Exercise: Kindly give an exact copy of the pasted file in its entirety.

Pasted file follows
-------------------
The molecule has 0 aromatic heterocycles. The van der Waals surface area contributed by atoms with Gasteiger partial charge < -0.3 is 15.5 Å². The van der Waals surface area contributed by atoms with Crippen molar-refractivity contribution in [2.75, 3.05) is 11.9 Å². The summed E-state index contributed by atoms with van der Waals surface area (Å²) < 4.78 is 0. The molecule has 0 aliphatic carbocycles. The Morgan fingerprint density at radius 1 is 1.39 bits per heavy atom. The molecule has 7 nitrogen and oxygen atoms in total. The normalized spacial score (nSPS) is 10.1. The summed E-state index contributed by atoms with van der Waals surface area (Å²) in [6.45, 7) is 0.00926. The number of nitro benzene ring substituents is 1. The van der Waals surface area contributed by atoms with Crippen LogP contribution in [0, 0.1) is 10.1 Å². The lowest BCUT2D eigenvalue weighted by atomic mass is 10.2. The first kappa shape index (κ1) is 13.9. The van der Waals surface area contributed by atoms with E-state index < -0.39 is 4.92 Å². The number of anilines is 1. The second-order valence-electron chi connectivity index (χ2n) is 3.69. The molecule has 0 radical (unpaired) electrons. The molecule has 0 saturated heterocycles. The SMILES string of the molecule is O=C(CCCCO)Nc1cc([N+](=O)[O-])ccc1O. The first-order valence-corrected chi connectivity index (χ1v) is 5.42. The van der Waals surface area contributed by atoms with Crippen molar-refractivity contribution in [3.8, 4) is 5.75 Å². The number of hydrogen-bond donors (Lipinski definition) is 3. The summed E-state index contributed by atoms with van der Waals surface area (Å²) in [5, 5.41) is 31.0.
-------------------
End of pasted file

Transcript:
The molecule has 0 aromatic heterocycles. The van der Waals surface area contributed by atoms with Gasteiger partial charge < -0.3 is 15.5 Å². The van der Waals surface area contributed by atoms with Crippen molar-refractivity contribution in [2.75, 3.05) is 11.9 Å². The summed E-state index contributed by atoms with van der Waals surface area (Å²) < 4.78 is 0. The molecule has 0 aliphatic carbocycles. The Morgan fingerprint density at radius 1 is 1.39 bits per heavy atom. The molecule has 7 nitrogen and oxygen atoms in total. The normalized spacial score (nSPS) is 10.1. The summed E-state index contributed by atoms with van der Waals surface area (Å²) in [6.45, 7) is 0.00926. The number of nitro benzene ring substituents is 1. The van der Waals surface area contributed by atoms with Crippen LogP contribution in [0, 0.1) is 10.1 Å². The lowest BCUT2D eigenvalue weighted by atomic mass is 10.2. The first kappa shape index (κ1) is 13.9. The van der Waals surface area contributed by atoms with E-state index < -0.39 is 4.92 Å². The number of anilines is 1. The second-order valence-electron chi connectivity index (χ2n) is 3.69. The molecule has 0 radical (unpaired) electrons. The molecule has 0 saturated heterocycles. The SMILES string of the molecule is O=C(CCCCO)Nc1cc([N+](=O)[O-])ccc1O. The first-order valence-corrected chi connectivity index (χ1v) is 5.42. The van der Waals surface area contributed by atoms with Crippen molar-refractivity contribution in [3.8, 4) is 5.75 Å². The number of hydrogen-bond donors (Lipinski definition) is 3. The summed E-state index contributed by atoms with van der Waals surface area (Å²) in [5, 5.41) is 31.0.